In this interview we spoke with Frank B. Modruson, CIO of Accenture. He leads a high-performance global IT organization that directly supports the business goals of a $21.6 billion company. He oversees all business applications and technology infrastructure, helping to enable more than 223,000 employees in 52 countries worldwide to work anytime, anywhere. Modruson has transformed IT into a strategic asset for Accenture. Under his leadership, the IT organization has produced an ability to run IT as a business, implemented a comprehensive governance model, and streamlined the technology infrastructure, and more.
Accenture is a global management consulting, technology services and outsourcing company. It is the largest consulting firm in the world, as well as being a global player within the technology consulting industry. Accenture is a Fortune Global 500company. As of June 2011, the company had more than 223,000 employees and served clients in more than 120 countries. Accenture’s current clients include 96 of the Fortune Global 100 and more than three quarters of the Fortune Global 500. An early adopter of cloud technology, it provides cloud services in its technology portfolio, wherein it helps clients sort through complex choices in the game-changing cloud computing market.
Sramana Mitra: Hi, Frank. Thanks a lot for coming to our series. To begin, please give us a brief overview of what have been your perspective and philosophy on cloud computing and where you are placing your bets. What are you seeing, and where do you think you are going with cloud computing?
Frank Modruson: Before we get started, would you please give me your view or definition of cloud, because I have mine but it seems to be a term that gets used quite a bit and has been for a while.
Sramana: The initial wave of cloud computing came out of the software as a service world driven by Salesforce.com. There are a lot of different software applications that are getting on the cloud, so that was the first movement we saw. Very quickly, the infrastructure as a service movement arose. So, there is a lot of infrastructure that is now hosted in the public cloud environment.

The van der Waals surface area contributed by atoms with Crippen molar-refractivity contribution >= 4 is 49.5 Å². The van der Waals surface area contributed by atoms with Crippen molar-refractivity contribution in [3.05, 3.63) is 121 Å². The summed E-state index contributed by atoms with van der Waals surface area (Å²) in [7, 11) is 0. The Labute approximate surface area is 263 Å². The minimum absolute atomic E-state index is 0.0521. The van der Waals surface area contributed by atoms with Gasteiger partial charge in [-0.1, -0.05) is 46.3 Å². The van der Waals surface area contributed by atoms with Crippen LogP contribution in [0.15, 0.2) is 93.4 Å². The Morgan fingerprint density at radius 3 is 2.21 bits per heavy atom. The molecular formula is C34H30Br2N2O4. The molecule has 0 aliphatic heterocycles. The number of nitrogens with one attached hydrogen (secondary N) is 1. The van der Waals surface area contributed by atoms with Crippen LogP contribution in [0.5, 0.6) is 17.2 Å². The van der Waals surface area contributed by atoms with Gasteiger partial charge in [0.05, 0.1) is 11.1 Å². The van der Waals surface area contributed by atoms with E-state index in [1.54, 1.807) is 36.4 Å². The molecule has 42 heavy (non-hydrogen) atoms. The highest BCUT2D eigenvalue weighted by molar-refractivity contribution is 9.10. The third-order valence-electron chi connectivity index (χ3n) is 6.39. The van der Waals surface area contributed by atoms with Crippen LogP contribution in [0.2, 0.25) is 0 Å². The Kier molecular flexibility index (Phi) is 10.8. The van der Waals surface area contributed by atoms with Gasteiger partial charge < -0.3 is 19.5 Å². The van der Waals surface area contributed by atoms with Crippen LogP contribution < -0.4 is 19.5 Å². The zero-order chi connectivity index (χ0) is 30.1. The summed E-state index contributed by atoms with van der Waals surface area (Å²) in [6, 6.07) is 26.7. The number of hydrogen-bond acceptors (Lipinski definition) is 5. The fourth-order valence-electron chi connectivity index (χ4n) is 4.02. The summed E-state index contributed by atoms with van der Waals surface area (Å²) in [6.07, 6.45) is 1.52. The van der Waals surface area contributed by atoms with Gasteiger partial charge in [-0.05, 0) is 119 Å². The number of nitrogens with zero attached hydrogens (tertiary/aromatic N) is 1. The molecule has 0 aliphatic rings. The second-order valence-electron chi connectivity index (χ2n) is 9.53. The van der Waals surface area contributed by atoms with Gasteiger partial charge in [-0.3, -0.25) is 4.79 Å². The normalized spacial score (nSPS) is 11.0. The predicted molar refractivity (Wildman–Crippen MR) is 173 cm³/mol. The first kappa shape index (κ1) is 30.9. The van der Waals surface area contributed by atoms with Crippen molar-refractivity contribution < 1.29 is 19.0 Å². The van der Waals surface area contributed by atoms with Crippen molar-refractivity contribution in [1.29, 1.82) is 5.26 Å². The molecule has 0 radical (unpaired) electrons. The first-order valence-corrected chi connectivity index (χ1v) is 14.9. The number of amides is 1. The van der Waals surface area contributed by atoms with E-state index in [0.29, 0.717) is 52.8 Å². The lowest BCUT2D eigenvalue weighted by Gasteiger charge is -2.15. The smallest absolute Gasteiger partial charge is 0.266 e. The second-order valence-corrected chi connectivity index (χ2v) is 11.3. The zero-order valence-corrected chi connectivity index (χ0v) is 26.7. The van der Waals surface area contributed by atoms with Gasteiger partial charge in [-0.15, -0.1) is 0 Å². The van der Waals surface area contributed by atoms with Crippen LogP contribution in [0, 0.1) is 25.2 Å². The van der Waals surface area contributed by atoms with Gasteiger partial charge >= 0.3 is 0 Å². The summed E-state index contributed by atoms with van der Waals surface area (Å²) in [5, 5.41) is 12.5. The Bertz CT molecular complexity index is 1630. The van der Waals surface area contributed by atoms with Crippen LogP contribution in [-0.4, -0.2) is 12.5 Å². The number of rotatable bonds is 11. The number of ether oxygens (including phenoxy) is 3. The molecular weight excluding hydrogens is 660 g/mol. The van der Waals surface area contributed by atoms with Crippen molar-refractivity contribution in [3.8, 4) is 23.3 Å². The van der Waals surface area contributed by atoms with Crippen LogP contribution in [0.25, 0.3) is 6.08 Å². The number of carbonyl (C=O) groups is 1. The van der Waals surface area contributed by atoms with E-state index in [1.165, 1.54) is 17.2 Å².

We are seeing a lot of new developments on the private cloud side. I have had long conversations with the folks at IBM on this. IBM has a sharp focus on the private cloud side. We are starting to see platform as a service as another piece of cloud computing that is emerging where people are putting all the internal applications on the cloud as well and using platform as a service to do that. All that falls within the scope of our discussion.
Sramana: So, could you please define how you view it and what your thoughts are?
Frank: My thought is the following. First, cloud as a concept has been around for a long time. It’s taken a bit of its own life but like any technology, it gets a lot of hype early, probably about four, five, or six years ago. It goes away and then comes back in a storm as reality five or six years later. I think we are in that stage now. I think there was an awful lot of hype five or six years ago. Most people were like, wait and see. We were early adopters of cloud technology, particularly through software as a service.
Frank: I have been a big fan of software as a service. In fact, one of our first applications was software as a service. We also did it in one of our most important business process areas. That was recruiting. And when we did that, the company was less than half the size it is today. So, obviously the software played out. It’s funny when you look at things. When we looked at the business process around recruiting, for us, the secret sauce is who you attract and who you select. It isn’t actually the software. We were able to find the software as a service vendor that met our business process needs. We were able to stand it up and put it into production – because it was already running faster and deployed globally faster – and move to one recruiting system off a bunch of internal systems faster because of that software as a service solution.
We followed on the heels of that with quite a number of other business process areas. But it is a great arrow in the quiver of a CIO to be able to go out into the marketplace and find tools and technologies that you can implement quickly. If you look back, I think people have been hesitant at different point about the technology, but I see a lot faster adoption happening more and more as you move from software as a service into other areas that allow you to do more things in the cloud. In reality, running the technology, keeping it up is the entry-level criterion for being a good CIO. If you can, buy that from somebody else, and that done, you can focus on more important things. There are a lot of analogies you can use, but you know, we don’t swing telephone wires between buildings and across cities. We buy that capacity.
Sramana: Right, that’s good.